How to Receive SMS Delivery Receipts with ASP.NET Core MVC

Published July 28, 2020 by Steve Lorello
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After sending an SMS message, it’s good to validate that the message was delivered to its destination. Fortunately, that’s a functionality you can easily build with ASP.NET. In this example, we’ll be receiving a webhook from the Vonage SMS API and printing the JSON in that webhook out to the console.

Sample Repo

If you want to skip the step-by-step and just play with the sample, the code is available on GitHub.

Prerequisites

  • The latest version of the .NET Core 3.1 SDK
  • Either Visual Studio 2019, Visual Studio for Mac, or Visual Studio Code—I will be using Visual Studio Code for this demo
  • I’m sending an SMS message with the Nexmo CLI. You can use that, or you could even add your own send logic to this app!
  • Optional—I used ngrok to test this demo

Vonage API Account

To complete this tutorial, you will need a Vonage API account. If you don’t have one already, you can sign up today and start building with free credit. Once you have an account, you can find your API Key and API Secret at the top of the Vonage API Dashboard.

Start building with Vonage

Build the App

Create the App

Open up your console and navigate to the directory you’d like to create the project in. When you’re at the correct, directory run the command:

Now cd into ReceiveDlrAspNet and add the Vonage package using the following command:

Open up this directory in VS Code.

Add the Route

Next, we’ll add the delivery receipt route to our home controller. Open Controllers\HomeController.cs and add the following to the HomeController class:

Testing

From a development perspective, that’s all we needed to do, so let’s go ahead and get into testing. We’re going to test this with ngrok, which allows us to build a publicly accessible tunnel to our app. This is useful when we need to expose publicly available HTTP endpoints to our apps. If you are going to be testing this with IIS Express, you will want to check our explainer on the subject as there are special considerations. What this boils down to is that we need to add a --host-header option when we start up ngrok.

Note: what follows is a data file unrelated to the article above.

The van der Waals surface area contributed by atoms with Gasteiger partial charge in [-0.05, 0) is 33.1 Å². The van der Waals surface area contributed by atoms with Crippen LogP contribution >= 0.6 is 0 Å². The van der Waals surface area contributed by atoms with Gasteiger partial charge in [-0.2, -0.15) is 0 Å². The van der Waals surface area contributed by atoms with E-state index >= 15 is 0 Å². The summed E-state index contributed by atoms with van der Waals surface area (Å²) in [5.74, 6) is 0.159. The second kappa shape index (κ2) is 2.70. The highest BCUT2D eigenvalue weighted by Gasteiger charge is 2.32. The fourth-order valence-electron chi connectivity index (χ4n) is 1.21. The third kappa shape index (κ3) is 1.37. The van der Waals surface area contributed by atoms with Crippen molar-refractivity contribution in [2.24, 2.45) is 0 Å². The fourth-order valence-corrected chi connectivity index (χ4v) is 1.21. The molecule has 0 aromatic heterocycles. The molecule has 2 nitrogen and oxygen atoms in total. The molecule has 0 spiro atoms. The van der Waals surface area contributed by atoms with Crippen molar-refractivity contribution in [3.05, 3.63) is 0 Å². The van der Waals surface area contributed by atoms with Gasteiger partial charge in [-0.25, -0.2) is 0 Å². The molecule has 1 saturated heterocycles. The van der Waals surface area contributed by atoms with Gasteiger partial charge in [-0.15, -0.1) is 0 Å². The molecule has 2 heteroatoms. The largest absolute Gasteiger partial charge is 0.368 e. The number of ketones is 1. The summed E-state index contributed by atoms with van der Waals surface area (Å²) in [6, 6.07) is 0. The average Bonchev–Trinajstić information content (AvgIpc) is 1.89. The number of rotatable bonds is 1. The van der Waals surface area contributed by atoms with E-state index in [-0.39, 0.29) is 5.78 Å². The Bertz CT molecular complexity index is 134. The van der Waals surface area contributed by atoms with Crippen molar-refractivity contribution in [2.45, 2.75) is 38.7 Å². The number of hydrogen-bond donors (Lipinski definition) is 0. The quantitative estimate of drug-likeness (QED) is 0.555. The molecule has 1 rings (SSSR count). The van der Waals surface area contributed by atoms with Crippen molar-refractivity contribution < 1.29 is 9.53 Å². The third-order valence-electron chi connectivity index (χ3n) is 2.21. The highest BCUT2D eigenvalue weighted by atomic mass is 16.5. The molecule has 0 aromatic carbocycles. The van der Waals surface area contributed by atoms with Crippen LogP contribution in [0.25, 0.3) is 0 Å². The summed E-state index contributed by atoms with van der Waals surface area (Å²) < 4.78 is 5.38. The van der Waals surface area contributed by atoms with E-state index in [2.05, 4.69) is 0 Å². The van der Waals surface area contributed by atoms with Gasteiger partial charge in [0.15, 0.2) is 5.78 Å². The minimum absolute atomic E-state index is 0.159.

Configure Kestrel or IIS Express

Open Properties\launchSettings.json. You’ll notice two objects in here: iisSettings and profiles. profiles has two items, IIS Express and ReceiveDlrAspNet (assuming that’s what you named your project). If you are running in IIS Express, change the applicationUrl of the iisSettings object to http://localhost:5000 and set the sslPort to 0. If you are using kestrel (like I am), go ahead and delete the https://localhost:5001 section of the ReceiveDlrAspNet object. Both of these will effectively make the app run on localhost:5000, which will allow us to get ngrok to forward messages.

Start the App

In your terminal, run the command dotnet run.

Start Ngrok

Start ngrok by using the following command:

This will pop up a screen that looks like:

ngrok

If you navigate to the forwarding address for HTTP (in my case http://2ad8b960630f.ngrok.io, but the 2ad8b960630f part will vary on the ngrok free plan), you will see the generic welcome page for an ASP.NET Core app. We didn’t change any of the views, so that means your app is up and accessible!.

Configure Your Webhooks

The last thing we need to do before we’re ready to receive webhooks is to tell Vonage where to send the webhooks—in my case, I want them sent to the endpoint accessible at http://2ad8b960630f.ngrok.io/webhooks/dlr. To do this, navigate to the settings page of the dashboard and set the Delivery receipts setting to the your own endpoint address. Also, set the HTTP Method to POST-JSON, as we’re assuming it’s a POST request with a JSON payload.

Dashboard settings

Click the save button, and you’re all configured to receive SMS delivery receipts!

Send an SMS

For this example, I’m sending an SMS with the nexmo CLI. It’s as easy as running:

Enter confirm to send, and in the console where your app is running you’ll see something along the lines of:

Delivery receipt example

Resources

  • The code for this tutorial can be found in GitHub

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